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Setting up our electropolishing system

Q. Hi my name is Dave and I run a small stainless steel company in the southern cape, in a town called Knysna. We have manufactured stainless steel products for a number of years and have used manual finishing with soap mops and flapper wheels to finish our products. It was suggested that we should purchase an electropolishing bath for finishing our products in order to shorten the time, save on consumables and improve the finish.

We started making enquiries with a number of companies we were recommended to and eventually bought a large stainless steel tank and enough chemicals to fill it at huge expense. We were also told that we could use a 160 amp TIG welder invertor as the power supply for the unit. We had limited success but there was never the level of success we expected.

We asked a number of people to assist and were told that our current density was too low and we needed a bigger invertor, so we asked around and eventually bought a 300 amp machine. We connected the unit up to the bath outer wall and have made a fitting that mounts across the bath where we hang the products for polishing onto. The cross bar is a piece of stainless steel square bar with welded down-struts in 25 x 3 flat bar that allow the pieces to be put into the acid.We have made clamps that hold the pieces we want to polish.

The system seems to be working as there is a lot of activity in the bath from all sides but I am concerned that I have put too much stainless steel into the liquid and am causing too much current flow through the acid to the tank wall.

Can I bolt the pieces onto the anode bar directly and place the bar into the liquid or should I have a thinner dropper. We tried to weld a piece if thinner 4 mm bar onto the grids we were polishing and it started to glow red on the outside of the bath, which I thought may create a fire hazard and may melt away like a fuse, so we stopped the process.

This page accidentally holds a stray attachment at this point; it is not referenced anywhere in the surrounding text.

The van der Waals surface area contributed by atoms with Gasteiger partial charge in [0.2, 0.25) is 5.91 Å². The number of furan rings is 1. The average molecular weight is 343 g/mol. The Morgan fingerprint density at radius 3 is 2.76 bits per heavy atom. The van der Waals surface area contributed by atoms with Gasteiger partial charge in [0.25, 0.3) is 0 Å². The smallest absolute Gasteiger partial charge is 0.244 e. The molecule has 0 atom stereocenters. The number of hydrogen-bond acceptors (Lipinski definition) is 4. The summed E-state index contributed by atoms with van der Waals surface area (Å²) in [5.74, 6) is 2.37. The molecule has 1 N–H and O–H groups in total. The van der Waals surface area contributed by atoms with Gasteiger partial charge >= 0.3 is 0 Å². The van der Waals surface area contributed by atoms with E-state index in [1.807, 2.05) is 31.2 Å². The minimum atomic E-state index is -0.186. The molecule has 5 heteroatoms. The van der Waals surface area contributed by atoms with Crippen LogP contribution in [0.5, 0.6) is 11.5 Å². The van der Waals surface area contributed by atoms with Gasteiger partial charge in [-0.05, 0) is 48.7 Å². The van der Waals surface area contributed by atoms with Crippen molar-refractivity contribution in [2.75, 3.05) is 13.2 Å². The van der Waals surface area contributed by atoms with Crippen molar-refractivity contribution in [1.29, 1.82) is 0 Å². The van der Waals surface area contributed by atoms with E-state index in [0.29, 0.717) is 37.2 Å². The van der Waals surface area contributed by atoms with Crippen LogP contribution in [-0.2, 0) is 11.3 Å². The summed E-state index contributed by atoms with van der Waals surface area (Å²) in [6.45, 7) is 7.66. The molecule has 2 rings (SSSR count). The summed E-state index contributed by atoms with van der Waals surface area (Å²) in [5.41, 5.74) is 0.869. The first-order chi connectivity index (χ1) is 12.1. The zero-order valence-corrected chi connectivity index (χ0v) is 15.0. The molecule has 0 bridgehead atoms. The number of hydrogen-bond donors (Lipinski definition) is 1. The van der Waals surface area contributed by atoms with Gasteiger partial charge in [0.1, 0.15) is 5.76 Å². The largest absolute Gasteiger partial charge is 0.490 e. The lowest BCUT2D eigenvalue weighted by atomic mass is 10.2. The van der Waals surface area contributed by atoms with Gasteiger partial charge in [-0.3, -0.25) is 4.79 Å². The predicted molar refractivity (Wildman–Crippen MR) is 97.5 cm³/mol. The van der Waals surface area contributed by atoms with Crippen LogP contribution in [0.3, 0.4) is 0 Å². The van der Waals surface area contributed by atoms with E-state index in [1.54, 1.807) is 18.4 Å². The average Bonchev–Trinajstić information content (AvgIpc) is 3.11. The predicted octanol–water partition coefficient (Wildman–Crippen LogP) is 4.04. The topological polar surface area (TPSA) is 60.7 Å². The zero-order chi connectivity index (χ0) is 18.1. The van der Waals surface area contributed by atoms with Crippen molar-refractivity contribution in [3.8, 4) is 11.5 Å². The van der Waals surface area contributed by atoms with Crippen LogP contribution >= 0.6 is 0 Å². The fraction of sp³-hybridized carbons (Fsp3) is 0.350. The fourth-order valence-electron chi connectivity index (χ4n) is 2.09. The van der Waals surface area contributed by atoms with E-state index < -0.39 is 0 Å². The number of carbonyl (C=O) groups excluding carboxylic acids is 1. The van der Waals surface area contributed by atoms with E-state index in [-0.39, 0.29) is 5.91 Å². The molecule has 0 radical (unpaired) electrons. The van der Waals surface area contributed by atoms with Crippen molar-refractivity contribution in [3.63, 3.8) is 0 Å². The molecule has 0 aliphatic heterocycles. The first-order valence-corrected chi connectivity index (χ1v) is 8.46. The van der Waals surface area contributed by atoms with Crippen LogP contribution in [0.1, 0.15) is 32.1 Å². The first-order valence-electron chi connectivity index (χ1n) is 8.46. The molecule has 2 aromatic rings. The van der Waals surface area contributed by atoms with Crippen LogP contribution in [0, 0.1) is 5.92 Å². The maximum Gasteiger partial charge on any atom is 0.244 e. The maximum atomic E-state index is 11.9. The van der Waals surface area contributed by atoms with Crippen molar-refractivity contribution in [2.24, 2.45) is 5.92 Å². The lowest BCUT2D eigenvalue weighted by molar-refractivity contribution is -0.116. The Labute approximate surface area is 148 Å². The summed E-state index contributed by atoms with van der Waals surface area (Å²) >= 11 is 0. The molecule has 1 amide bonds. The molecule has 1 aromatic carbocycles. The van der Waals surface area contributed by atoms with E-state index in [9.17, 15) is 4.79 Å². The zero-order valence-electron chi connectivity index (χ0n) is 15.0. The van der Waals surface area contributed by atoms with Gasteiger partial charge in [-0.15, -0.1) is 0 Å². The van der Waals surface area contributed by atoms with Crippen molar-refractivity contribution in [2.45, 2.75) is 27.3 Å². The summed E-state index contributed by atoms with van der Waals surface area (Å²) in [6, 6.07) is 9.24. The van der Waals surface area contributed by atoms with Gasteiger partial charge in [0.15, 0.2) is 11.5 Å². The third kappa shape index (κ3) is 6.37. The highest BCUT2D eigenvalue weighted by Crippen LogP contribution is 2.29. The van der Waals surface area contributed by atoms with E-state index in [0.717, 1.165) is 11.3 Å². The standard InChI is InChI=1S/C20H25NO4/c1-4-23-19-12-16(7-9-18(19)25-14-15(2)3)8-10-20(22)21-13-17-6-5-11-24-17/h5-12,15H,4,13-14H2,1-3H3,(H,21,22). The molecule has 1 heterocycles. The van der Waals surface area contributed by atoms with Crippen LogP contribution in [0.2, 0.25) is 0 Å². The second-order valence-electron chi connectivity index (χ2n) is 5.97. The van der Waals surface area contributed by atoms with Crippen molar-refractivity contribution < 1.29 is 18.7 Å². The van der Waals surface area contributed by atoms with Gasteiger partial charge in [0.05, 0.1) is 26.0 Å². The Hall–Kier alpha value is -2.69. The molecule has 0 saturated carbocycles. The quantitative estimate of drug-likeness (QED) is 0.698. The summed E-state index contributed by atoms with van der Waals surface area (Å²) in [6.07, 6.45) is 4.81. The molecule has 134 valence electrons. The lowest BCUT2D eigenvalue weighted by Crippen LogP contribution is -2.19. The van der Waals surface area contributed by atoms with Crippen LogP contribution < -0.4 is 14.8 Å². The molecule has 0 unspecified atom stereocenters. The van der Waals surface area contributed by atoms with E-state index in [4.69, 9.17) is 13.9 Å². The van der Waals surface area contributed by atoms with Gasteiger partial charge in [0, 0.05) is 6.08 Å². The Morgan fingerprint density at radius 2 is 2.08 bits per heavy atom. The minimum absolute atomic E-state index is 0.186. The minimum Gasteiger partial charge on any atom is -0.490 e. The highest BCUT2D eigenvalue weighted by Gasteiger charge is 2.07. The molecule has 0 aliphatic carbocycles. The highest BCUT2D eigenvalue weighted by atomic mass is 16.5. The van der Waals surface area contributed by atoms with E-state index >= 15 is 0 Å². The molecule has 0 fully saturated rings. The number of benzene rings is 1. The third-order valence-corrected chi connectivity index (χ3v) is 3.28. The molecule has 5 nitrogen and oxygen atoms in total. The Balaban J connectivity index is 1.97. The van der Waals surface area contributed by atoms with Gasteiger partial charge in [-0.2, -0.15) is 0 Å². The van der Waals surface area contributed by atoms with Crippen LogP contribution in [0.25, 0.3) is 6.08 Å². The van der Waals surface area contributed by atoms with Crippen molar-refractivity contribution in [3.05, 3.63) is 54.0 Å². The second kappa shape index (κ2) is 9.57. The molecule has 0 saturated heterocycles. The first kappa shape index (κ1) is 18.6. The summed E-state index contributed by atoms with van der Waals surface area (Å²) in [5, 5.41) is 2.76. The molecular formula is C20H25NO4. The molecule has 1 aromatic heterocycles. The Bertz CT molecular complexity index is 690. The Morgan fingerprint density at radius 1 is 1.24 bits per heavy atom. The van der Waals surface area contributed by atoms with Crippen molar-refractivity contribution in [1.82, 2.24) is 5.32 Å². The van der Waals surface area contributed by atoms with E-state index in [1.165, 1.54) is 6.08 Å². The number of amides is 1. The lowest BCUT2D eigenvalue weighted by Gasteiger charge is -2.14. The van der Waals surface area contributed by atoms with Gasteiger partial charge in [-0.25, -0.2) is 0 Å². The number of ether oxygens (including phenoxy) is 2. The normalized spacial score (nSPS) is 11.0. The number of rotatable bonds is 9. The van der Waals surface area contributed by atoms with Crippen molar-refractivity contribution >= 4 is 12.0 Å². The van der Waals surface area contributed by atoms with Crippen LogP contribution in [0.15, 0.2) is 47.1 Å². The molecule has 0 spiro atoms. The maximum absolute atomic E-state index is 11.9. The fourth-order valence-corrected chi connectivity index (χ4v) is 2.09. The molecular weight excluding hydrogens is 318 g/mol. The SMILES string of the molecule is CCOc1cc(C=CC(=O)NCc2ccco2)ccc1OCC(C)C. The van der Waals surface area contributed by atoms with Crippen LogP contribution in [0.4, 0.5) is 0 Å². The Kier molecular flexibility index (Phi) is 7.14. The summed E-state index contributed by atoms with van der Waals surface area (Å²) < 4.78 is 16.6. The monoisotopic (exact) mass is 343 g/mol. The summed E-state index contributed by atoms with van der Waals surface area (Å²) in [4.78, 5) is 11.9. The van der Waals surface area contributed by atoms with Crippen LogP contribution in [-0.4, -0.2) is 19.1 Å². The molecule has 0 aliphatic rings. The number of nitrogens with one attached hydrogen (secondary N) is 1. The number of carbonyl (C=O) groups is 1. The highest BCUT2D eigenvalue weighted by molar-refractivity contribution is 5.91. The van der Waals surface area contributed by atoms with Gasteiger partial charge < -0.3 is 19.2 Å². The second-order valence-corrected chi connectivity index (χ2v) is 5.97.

I have also measured the electrical resistance in the bath and am getting a reading of about 50 ohms anode to cathode through the liquid with the piece for polishing in the liquid.

Dave Hendry
Owner of stainless steel fabrication company - Knysna, South Africa
March 4, 2012

March 6, 2012

A. Hi, Dave. Sorry for your troubles. A better way to do a project like this may be to retain a consultant with experience in electropolishing. The world has thousands of successful electropolishing installations. "Should haves" are probably the last thing you want to hear -- but the point is that while it may be late to get the full value of a consultant, it's not too late to get a portion of it. You may feel that you have already spent a lot of money, but you may actually have only spent a fraction of what you will need to.

The racking should probably be made of copper rather than stainless steel; at the least, any stainless steel which is carrying current but not used as a contact should be plastisol coated. The tank should probably be PVC lined. The inverter should be a plating rectifier, and 300 Amps may still be too small (how many square feet of work do you intend to polish per batch -- I hope not more than two). But this is only the tip of the iceberg . . .

Plenty of activity does not mean satisfactory electropolishing, as it's much easier to get into "the etching range" than "the polishing range". And you mention "a" tank. Do you have a matching alkaline cleaner tank? -- you need it. Feel free to ask more questions, but if you are not going to hire a consultant, get to the library or an on-line bookstore and read the Electropolishing chapter of the Electroplating Engineering Handbook [on AbeBooks or eBay or Amazon affil links] . You shouldn't spend another dollar or hour until you have done so. Best of luck!


Ted Mooney,
Ted Mooney, P.E.
Striving to live Aloha - Pine Beach, New Jersey

A. Agree with Ted's comments Re jig material and tank material. The current density is critical. I would expect your electrolyte supplier should be able to recommend a current density based on the application or at least run a smaller scale sample for you in a lab.

You should be pre cleaning your parts if there is any residue on them and ensure you have correct post cleaning to remove the salts from the electropolishing process.

Alan Tobin
- Ireland
March 9, 2012

Q. Hi there,

I own a small stainless steel fabrication business in Durban, South Africa and am looking for some welcomed advice. I would like to set up a small electropolishing unit and would like to know how to go about choosing the correct power source and chemicals for the job.
Thanks in advance for the help.

Sean Hendry
- Durban, KZN, South Africa
April 13, 2012

A. We are willing to help you and supply "green" Universal electrolyte that is and easy to operate. Contact us for more information and samples testing. This electrolyte is particularly good for small inexperienced shops, because you do not need to maintain strict temperature conditions (or know some experienced polisher "tricks" to electropolish wide range of stainless alloy types).

Anna Berkovich
Russamer Lab
supporting advertiser
Pittsburgh, Pennsylvania
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April 16, 2012

Q. I want to setup a home hobby setup for SS316 electropolishing. I want to know are there any precautions to take for mixing phosphoric and sulphuric acid?

What kind of tank to use and what kind of brush to use?

After polishing, how to store the remaining electropolishing solution?

Falguni Sood
- Ahmedabad, Gujarat, India
September 23, 2017

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